January 22, 2010 / 12:54 PM / 10 years ago

Turkey to forego nuclear tender if Russia deal reached

* Russia, Turkey working out pricing, technology

* Private sector has expressed interested in tender

By Orhan Coskun

ISTANBUL, Jan 22 (Reuters) - Turkey will forego a public tender to build a planned nuclear power plant if Ankara can agree with energy partner Russia on the technical aspects of a deal, government sources said on Friday.

A previous nuclear plan fell through after a court cancelled a 2008 tender, awarded to a consortium of Russia’s Inter RAO (IRAO.MM) and Atomstroiexport and Turkey’s Park Teknik, the tender’s sole bidder.

Turkey said it would press ahead on its nuclear plans, and earlier this month Turkish Energy Minster Taner Yildiz and Russian Deputy Prime Minister Igor Sechin signed a memorandum on building nuclear power plants in Turkey.

“We are currently working on efforts by technical delegations. If these efforts yield an agreement, the nuclear power station will be done without a tender, but we need to see results from the talks,” said one of the two government sources, who declined to be named.

Turkish companies such as Aksa, Sabanci Holding (SAHOL.IS) and Ak Enerji (AKENR.IS) have said they are interested in bidding in a possible second tender. They first saw interest from Turkish, European and North American firms, but none bid, citing conditions for the license.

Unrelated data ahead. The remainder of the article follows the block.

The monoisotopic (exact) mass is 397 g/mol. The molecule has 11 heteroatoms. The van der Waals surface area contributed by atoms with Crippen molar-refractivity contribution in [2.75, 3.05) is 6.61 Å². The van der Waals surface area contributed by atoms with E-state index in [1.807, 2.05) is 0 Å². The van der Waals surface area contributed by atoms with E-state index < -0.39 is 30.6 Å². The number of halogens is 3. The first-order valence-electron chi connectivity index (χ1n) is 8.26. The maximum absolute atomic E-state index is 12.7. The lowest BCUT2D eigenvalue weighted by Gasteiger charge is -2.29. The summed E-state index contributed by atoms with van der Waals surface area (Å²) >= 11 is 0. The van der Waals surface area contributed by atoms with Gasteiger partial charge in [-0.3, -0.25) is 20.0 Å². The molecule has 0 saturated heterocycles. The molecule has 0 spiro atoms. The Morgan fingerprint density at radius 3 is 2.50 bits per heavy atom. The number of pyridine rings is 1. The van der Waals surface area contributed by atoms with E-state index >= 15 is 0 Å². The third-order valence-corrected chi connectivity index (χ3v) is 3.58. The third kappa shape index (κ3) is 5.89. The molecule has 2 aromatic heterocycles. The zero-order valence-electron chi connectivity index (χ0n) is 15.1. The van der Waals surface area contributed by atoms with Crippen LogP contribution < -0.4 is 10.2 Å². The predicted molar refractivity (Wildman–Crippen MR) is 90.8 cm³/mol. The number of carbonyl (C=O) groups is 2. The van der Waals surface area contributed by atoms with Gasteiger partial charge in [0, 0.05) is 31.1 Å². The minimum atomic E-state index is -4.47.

Turkey’s downstream power demand is expected to rise around 8 percent annually over the next 10 years, and the sector has already attracted foreign investors including Verbund (VERB.VI), Gazprom (GAZP.MM) and CEZ CEZPsp.PR.

Analysts have said Turkey will need to attract investment of up to $5 billion annually over the next five years to build enough capacity to prevent power shortages.

Issues that are still to be worked out between the Russian and Turkish delegations include pricing, one of the points that led to the cancellation of the tender, as well as technology to be used and the time frame for the validity of the licence.

Analysts have raised the issue of a possible connection between a deal on a nuclear power plant and Russia’s help in providing throughput for a planned oil pipeline Turkey plans to build between in its Black and Mediterranean Seas. (Reporting by Orhan Coskun, Writing by Thomas Grove)

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